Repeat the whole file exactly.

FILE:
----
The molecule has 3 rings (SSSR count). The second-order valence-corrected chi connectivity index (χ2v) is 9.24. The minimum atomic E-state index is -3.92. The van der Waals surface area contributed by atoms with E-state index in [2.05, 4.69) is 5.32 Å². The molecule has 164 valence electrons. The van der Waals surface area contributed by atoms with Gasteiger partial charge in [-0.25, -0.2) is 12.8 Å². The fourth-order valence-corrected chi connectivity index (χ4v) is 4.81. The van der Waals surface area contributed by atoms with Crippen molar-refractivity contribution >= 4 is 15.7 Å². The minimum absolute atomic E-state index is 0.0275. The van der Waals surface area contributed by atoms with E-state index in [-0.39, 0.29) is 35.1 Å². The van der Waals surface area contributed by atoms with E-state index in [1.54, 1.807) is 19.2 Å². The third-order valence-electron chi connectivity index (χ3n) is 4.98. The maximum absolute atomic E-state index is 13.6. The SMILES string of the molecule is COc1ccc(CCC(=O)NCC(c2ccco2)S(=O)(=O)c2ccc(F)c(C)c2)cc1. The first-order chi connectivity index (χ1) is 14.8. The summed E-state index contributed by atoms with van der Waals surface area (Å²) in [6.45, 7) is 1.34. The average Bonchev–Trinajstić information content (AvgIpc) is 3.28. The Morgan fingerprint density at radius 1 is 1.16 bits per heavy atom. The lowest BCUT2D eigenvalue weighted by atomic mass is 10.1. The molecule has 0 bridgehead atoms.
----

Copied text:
The molecule has 3 rings (SSSR count). The second-order valence-corrected chi connectivity index (χ2v) is 9.24. The minimum atomic E-state index is -3.92. The van der Waals surface area contributed by atoms with E-state index in [2.05, 4.69) is 5.32 Å². The molecule has 164 valence electrons. The van der Waals surface area contributed by atoms with Gasteiger partial charge in [-0.25, -0.2) is 12.8 Å². The fourth-order valence-corrected chi connectivity index (χ4v) is 4.81. The van der Waals surface area contributed by atoms with Crippen molar-refractivity contribution >= 4 is 15.7 Å². The minimum absolute atomic E-state index is 0.0275. The van der Waals surface area contributed by atoms with E-state index in [-0.39, 0.29) is 35.1 Å². The van der Waals surface area contributed by atoms with E-state index in [1.54, 1.807) is 19.2 Å². The third-order valence-electron chi connectivity index (χ3n) is 4.98. The maximum absolute atomic E-state index is 13.6. The SMILES string of the molecule is COc1ccc(CCC(=O)NCC(c2ccco2)S(=O)(=O)c2ccc(F)c(C)c2)cc1. The first-order chi connectivity index (χ1) is 14.8. The summed E-state index contributed by atoms with van der Waals surface area (Å²) in [6.45, 7) is 1.34. The average Bonchev–Trinajstić information content (AvgIpc) is 3.28. The Morgan fingerprint density at radius 1 is 1.16 bits per heavy atom. The lowest BCUT2D eigenvalue weighted by atomic mass is 10.1. The molecule has 0 bridgehead atoms.